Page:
Infer vs. Imply

The terms infer and imply are often confused. A writer or speaker implies something, meaning that it is indicated or suggested without being explicitly stated:
When the CEO stated that the company would not rule out paying a dividend to shareholders this year, she implied that a dividend may be paid.

Conversely, a reader or listener infers (or draws an inference) from something by drawing conclusions that are not explicit in what is said:
When the CEO stated that she would not rule out paying a dividend to shareholders this year, the shareholders inferred that the board of directors had recently rethought the issue of dividend payments, since they were not in favour of a payment a month ago.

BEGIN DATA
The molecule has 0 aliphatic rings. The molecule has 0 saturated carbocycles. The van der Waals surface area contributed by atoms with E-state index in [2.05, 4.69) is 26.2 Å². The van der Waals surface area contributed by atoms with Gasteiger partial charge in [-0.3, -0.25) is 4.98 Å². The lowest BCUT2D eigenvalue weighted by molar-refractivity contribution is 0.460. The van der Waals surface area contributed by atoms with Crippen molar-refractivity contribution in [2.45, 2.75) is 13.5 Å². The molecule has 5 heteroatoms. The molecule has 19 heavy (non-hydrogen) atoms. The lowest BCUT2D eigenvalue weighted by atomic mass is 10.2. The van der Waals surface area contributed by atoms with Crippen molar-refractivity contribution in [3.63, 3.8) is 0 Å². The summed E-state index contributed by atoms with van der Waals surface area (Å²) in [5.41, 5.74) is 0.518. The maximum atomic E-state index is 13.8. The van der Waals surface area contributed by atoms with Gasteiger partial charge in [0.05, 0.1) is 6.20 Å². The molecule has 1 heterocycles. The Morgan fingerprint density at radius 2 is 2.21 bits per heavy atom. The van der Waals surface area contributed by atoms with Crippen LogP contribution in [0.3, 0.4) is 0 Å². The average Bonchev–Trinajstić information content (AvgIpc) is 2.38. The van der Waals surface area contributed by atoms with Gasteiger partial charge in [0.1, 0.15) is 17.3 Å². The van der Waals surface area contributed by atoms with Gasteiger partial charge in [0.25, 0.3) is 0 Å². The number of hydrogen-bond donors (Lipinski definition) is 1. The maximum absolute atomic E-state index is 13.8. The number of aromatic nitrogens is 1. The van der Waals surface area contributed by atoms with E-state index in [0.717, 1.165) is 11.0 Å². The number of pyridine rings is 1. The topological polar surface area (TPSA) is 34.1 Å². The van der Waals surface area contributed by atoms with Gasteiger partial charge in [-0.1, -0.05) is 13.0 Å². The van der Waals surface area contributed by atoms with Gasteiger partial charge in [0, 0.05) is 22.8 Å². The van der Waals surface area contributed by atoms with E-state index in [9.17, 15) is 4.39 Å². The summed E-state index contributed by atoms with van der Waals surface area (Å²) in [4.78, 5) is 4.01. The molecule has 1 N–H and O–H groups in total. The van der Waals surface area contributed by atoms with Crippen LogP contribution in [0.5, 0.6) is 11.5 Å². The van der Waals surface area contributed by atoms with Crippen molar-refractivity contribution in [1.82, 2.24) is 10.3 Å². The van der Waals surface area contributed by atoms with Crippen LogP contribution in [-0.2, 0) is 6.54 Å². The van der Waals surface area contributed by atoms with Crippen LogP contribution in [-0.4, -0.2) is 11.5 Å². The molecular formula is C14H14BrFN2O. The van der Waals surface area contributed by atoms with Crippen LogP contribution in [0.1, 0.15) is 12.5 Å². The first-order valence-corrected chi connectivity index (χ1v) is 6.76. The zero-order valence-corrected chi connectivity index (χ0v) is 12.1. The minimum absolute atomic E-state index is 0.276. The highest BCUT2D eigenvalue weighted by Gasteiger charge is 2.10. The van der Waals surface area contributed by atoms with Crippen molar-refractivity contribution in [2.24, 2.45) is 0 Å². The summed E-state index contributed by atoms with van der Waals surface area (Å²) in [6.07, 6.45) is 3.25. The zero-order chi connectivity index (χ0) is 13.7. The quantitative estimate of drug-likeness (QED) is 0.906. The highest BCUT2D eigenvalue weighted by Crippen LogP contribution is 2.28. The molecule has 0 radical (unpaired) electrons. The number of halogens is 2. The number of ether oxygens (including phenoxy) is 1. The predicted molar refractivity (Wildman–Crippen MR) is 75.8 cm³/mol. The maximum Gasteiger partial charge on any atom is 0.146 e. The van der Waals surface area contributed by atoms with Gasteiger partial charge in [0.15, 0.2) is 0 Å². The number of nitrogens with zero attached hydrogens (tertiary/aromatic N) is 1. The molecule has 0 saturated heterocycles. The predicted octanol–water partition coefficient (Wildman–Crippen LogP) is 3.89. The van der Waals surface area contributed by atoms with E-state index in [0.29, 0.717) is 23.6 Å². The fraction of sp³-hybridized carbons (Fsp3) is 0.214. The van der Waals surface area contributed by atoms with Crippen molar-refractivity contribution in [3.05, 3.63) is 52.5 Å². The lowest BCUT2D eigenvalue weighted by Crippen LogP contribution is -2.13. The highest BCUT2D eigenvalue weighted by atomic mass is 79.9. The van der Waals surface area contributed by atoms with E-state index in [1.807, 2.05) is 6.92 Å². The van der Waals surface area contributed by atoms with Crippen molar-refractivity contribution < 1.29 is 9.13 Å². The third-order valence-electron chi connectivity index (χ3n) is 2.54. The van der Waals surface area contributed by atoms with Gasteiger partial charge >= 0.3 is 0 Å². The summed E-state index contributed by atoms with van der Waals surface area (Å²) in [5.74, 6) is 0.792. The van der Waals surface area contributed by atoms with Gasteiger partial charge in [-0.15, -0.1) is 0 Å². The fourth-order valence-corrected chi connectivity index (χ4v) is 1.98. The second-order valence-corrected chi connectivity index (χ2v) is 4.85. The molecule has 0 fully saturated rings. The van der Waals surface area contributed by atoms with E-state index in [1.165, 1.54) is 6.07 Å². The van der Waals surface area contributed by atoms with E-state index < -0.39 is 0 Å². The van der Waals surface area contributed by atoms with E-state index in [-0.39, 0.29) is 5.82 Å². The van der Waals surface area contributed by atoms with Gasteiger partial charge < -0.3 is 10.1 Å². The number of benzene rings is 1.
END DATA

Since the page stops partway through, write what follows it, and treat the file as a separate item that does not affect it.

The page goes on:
Gregory M. Poehler, B.A., J.D. Born: Boston, MA (USA). Admitted to the New York and Massachusetts Bars and the United States Federal Courts for the Southern District of New York and the Fourth Circuit Court of Appeals. Practiced in two large law firms in New York City with a specialization in intellectual property law, including trademark, copyright and patent litigation and domain name dispute resolution. Masters in European Intellectual Property Law, Stockholm University (2006). LANGUAGES: ENGLISH, SWEDISH